Advanced

Functions of Nonsuicidal Self-Injury: Exploratory and Confirmatory Factor Analyses in a Large Community Sample of Adolescents

Dahlstrom, Orjan; Zetterqvist, Maria; Lundh, Lars-Gunnar LU and Svedin, Carl Goran (2015) In Psychological Assessment 27(1). p.302-313
Abstract
Given that nonsuicidal self-injury (NSSI) is prevalent in adolescents, structured assessment is an essential tool to guide treatment interventions. The Functional Assessment of Self-Mutilation (FASM) is a self-report scale that assesses frequency, methods, and functions of NSSI. FASM was administered to 3,097 Swedish adolescents in a community sample. With the aim of examining the underlying factor structure of the functions of FASM in this sample, the adolescents with NSSI who completed all function items (n = 836) were randomly divided into 2 subsamples for cross-validation purposes. An exploratory factor analysis (EFA) was followed by a confirmatory factor analysis (CFA) using the mean and variance adjusted weighted least squares... (More)
Given that nonsuicidal self-injury (NSSI) is prevalent in adolescents, structured assessment is an essential tool to guide treatment interventions. The Functional Assessment of Self-Mutilation (FASM) is a self-report scale that assesses frequency, methods, and functions of NSSI. FASM was administered to 3,097 Swedish adolescents in a community sample. With the aim of examining the underlying factor structure of the functions of FASM in this sample, the adolescents with NSSI who completed all function items (n = 836) were randomly divided into 2 subsamples for cross-validation purposes. An exploratory factor analysis (EFA) was followed by a confirmatory factor analysis (CFA) using the mean and variance adjusted weighted least squares (WLSMV) estimator in the Mplus statistical modeling program. The results of the EFA suggested a 3-factor model (social influence, automatic functions, and nonconformist peer identification), which was supported by a good fit in the CFA. Factors differentiated between social/interpersonal and automatic/intrapersonal functions. Based on learning theory and the specific concepts of negative and positive reinforcement, the nonconformist peer identification factor was then split into 2 factors (peer identification and avoiding demands). The resulting 4-factor model showed an excellent fit. Dividing social functions into separate factors (social influence, peer identification, and avoiding demands) can be helpful in clinical practice, where the assessment of NSSI functions is an important tool with direct implications for treatment. (Less)
Please use this url to cite or link to this publication:
author
organization
publishing date
type
Contribution to journal
publication status
published
subject
keywords
nonsuicidal self-injury, assessment, adolescents, functions, factor, analysis
in
Psychological Assessment
volume
27
issue
1
pages
302 - 313
publisher
American Psychological Association (APA)
external identifiers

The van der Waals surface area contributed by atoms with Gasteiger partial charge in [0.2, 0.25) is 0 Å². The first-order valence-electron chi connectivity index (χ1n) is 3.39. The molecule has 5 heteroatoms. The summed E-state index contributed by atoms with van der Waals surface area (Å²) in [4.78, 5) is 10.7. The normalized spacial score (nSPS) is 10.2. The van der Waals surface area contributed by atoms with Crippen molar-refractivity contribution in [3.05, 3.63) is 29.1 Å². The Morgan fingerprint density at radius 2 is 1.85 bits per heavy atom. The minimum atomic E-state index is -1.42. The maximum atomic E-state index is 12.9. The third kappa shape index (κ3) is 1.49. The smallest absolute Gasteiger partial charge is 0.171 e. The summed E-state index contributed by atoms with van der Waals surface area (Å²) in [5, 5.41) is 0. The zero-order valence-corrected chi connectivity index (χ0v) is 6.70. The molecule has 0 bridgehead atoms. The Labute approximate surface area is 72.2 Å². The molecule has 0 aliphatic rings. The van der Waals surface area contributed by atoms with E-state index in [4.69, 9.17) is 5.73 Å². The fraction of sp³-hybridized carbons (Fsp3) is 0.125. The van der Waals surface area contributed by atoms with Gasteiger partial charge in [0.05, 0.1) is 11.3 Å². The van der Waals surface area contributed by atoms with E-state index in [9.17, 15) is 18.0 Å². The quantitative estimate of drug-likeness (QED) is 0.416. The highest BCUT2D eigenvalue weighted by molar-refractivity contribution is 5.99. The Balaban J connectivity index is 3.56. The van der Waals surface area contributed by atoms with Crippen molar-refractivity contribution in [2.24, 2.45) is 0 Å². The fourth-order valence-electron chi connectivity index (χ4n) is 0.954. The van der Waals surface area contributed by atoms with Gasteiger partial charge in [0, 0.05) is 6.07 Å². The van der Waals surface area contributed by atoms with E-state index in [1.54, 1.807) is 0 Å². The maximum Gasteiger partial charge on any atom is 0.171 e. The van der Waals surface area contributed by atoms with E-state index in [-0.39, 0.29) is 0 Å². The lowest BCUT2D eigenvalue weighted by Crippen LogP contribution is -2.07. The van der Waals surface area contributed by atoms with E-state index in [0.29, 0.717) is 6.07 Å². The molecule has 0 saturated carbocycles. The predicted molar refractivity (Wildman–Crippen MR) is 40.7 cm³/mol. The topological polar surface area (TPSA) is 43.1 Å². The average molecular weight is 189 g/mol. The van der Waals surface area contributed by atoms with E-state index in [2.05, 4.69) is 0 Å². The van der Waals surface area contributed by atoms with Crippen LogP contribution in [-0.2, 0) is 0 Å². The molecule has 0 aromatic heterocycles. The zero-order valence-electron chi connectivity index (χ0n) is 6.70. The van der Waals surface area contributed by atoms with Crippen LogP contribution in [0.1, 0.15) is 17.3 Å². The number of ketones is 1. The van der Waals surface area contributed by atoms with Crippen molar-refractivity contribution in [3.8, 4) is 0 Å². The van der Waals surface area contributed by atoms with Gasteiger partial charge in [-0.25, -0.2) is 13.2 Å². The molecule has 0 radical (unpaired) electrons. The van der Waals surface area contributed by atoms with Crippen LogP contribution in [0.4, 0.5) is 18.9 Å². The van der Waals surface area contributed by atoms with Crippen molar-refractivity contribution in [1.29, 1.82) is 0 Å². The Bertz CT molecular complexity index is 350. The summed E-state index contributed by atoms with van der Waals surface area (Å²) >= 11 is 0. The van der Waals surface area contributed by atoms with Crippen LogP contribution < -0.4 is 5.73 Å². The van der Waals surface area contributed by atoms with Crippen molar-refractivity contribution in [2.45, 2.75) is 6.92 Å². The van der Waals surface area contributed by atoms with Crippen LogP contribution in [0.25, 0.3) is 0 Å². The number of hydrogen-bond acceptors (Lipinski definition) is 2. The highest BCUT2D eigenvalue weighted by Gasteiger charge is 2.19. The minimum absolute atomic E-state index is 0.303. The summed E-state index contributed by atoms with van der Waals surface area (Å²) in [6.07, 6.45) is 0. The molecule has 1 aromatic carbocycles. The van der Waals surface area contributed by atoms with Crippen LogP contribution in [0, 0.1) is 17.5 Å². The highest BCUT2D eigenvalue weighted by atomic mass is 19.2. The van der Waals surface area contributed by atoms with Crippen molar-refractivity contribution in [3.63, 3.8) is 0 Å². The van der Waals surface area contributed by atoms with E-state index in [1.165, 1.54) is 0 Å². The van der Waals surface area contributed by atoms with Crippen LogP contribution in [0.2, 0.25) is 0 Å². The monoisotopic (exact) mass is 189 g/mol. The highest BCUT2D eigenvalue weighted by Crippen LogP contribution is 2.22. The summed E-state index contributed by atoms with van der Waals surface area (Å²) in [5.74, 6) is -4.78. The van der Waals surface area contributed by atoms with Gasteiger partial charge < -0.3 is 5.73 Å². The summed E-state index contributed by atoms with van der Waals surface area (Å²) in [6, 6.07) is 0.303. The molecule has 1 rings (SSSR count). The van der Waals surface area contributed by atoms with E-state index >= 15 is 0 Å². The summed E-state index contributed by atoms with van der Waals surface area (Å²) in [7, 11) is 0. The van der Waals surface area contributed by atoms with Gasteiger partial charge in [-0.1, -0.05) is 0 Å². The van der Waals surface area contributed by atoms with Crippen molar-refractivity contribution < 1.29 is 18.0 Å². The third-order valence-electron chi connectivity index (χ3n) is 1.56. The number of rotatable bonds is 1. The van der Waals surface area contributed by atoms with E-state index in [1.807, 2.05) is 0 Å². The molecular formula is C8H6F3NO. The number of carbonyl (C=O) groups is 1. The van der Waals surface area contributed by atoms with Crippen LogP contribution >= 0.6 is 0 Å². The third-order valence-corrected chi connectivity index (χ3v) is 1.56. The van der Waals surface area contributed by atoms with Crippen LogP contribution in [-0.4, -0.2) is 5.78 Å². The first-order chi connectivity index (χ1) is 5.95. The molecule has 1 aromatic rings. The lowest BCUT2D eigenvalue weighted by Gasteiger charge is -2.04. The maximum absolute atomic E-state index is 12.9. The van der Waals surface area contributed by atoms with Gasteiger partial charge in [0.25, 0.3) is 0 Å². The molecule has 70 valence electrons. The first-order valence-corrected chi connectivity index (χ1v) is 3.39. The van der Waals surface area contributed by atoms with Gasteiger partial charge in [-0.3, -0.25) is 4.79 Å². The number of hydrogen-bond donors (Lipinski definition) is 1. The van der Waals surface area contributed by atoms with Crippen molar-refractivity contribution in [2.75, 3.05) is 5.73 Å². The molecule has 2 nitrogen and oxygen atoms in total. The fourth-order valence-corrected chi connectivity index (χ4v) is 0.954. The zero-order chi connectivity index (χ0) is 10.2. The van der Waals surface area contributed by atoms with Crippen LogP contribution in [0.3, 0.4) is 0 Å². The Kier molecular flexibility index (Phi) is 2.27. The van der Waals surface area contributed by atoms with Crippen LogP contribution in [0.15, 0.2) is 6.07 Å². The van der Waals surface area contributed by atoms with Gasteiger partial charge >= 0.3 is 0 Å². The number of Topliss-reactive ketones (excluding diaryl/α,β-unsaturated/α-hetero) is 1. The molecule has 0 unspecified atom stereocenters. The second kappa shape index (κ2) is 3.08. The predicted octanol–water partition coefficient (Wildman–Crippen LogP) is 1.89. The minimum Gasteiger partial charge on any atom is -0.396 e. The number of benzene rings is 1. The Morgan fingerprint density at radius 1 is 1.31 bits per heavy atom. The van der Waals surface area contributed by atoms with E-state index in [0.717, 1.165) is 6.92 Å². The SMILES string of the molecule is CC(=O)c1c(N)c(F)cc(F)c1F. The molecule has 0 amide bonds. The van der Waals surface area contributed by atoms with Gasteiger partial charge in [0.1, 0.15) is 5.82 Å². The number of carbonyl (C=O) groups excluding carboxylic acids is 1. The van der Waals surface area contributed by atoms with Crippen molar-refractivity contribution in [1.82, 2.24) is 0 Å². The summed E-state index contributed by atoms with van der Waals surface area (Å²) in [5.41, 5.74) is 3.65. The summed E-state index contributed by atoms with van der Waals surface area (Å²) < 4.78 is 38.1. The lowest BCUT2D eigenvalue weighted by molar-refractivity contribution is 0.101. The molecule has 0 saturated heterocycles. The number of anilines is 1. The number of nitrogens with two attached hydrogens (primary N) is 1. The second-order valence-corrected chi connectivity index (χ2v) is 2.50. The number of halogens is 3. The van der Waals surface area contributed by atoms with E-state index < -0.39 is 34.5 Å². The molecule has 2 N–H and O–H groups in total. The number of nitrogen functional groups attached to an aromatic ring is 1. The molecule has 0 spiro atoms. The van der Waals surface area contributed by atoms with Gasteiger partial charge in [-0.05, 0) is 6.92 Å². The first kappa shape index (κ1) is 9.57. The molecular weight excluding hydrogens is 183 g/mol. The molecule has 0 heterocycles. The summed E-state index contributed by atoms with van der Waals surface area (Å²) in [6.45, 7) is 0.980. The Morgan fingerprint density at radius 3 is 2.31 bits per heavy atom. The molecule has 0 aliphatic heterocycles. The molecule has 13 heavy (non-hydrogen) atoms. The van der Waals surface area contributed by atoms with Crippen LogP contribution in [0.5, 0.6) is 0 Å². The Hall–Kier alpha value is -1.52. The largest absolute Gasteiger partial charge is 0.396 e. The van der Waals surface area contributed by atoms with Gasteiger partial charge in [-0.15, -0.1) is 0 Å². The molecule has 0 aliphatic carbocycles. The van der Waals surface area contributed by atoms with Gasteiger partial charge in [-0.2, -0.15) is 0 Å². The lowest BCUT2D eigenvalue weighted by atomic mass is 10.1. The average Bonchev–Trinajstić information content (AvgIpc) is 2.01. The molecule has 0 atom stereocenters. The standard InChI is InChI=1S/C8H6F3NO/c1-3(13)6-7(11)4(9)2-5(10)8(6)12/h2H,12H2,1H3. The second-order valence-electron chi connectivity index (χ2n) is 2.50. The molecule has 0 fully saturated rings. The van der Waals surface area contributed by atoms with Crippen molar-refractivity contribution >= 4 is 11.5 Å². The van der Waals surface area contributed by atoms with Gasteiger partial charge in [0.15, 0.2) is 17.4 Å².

• wos:000350974100027
  • scopus:84925631437
ISSN
1040-3590
DOI
10.1037/pas0000034
language
English
LU publication?
yes
id
9f730c04-3382-404b-92bc-9f5135d8f585 (old id 5297225)
date added to LUP
2015-04-24 13:37:25
date last changed
2017-03-19 03:54:48
@article{9f730c04-3382-404b-92bc-9f5135d8f585,
  abstract     = {Given that nonsuicidal self-injury (NSSI) is prevalent in adolescents, structured assessment is an essential tool to guide treatment interventions. The Functional Assessment of Self-Mutilation (FASM) is a self-report scale that assesses frequency, methods, and functions of NSSI. FASM was administered to 3,097 Swedish adolescents in a community sample. With the aim of examining the underlying factor structure of the functions of FASM in this sample, the adolescents with NSSI who completed all function items (n = 836) were randomly divided into 2 subsamples for cross-validation purposes. An exploratory factor analysis (EFA) was followed by a confirmatory factor analysis (CFA) using the mean and variance adjusted weighted least squares (WLSMV) estimator in the Mplus statistical modeling program. The results of the EFA suggested a 3-factor model (social influence, automatic functions, and nonconformist peer identification), which was supported by a good fit in the CFA. Factors differentiated between social/interpersonal and automatic/intrapersonal functions. Based on learning theory and the specific concepts of negative and positive reinforcement, the nonconformist peer identification factor was then split into 2 factors (peer identification and avoiding demands). The resulting 4-factor model showed an excellent fit. Dividing social functions into separate factors (social influence, peer identification, and avoiding demands) can be helpful in clinical practice, where the assessment of NSSI functions is an important tool with direct implications for treatment.},
  author       = {Dahlstrom, Orjan and Zetterqvist, Maria and Lundh, Lars-Gunnar and Svedin, Carl Goran},
  issn         = {1040-3590},
  keyword      = {nonsuicidal self-injury,assessment,adolescents,functions,factor,analysis},
  language     = {eng},
  number       = {1},
  pages        = {302--313},
  publisher    = {American Psychological Association (APA)},
  series       = {Psychological Assessment},
  title        = {Functions of Nonsuicidal Self-Injury: Exploratory and Confirmatory Factor Analyses in a Large Community Sample of Adolescents},
  url          = {http://dx.doi.org/10.1037/pas0000034},
  volume       = {27},
  year         = {2015},
}